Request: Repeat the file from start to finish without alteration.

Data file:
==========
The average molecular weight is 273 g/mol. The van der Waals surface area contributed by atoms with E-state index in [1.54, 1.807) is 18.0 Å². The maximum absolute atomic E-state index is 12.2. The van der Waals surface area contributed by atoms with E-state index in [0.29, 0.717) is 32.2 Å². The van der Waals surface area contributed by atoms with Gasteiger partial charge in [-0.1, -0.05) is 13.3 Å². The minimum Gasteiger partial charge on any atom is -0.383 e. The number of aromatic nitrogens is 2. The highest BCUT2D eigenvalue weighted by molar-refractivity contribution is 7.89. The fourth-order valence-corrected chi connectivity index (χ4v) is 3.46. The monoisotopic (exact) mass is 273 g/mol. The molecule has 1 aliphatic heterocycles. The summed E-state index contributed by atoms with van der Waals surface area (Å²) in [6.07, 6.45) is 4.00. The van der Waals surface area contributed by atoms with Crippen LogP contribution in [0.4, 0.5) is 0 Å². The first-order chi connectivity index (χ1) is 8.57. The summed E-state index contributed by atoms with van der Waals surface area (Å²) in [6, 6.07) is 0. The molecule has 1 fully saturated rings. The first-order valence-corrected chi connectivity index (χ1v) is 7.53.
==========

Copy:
The average molecular weight is 273 g/mol. The van der Waals surface area contributed by atoms with E-state index in [1.54, 1.807) is 18.0 Å². The maximum absolute atomic E-state index is 12.2. The van der Waals surface area contributed by atoms with E-state index in [0.29, 0.717) is 32.2 Å². The van der Waals surface area contributed by atoms with Gasteiger partial charge in [-0.1, -0.05) is 13.3 Å². The minimum Gasteiger partial charge on any atom is -0.383 e. The number of aromatic nitrogens is 2. The highest BCUT2D eigenvalue weighted by molar-refractivity contribution is 7.89. The fourth-order valence-corrected chi connectivity index (χ4v) is 3.46. The monoisotopic (exact) mass is 273 g/mol. The molecule has 1 aliphatic heterocycles. The summed E-state index contributed by atoms with van der Waals surface area (Å²) in [6.07, 6.45) is 4.00. The van der Waals surface area contributed by atoms with Crippen LogP contribution in [0.4, 0.5) is 0 Å². The first-order chi connectivity index (χ1) is 8.57. The summed E-state index contributed by atoms with van der Waals surface area (Å²) in [6, 6.07) is 0. The molecule has 1 fully saturated rings. The first-order valence-corrected chi connectivity index (χ1v) is 7.53.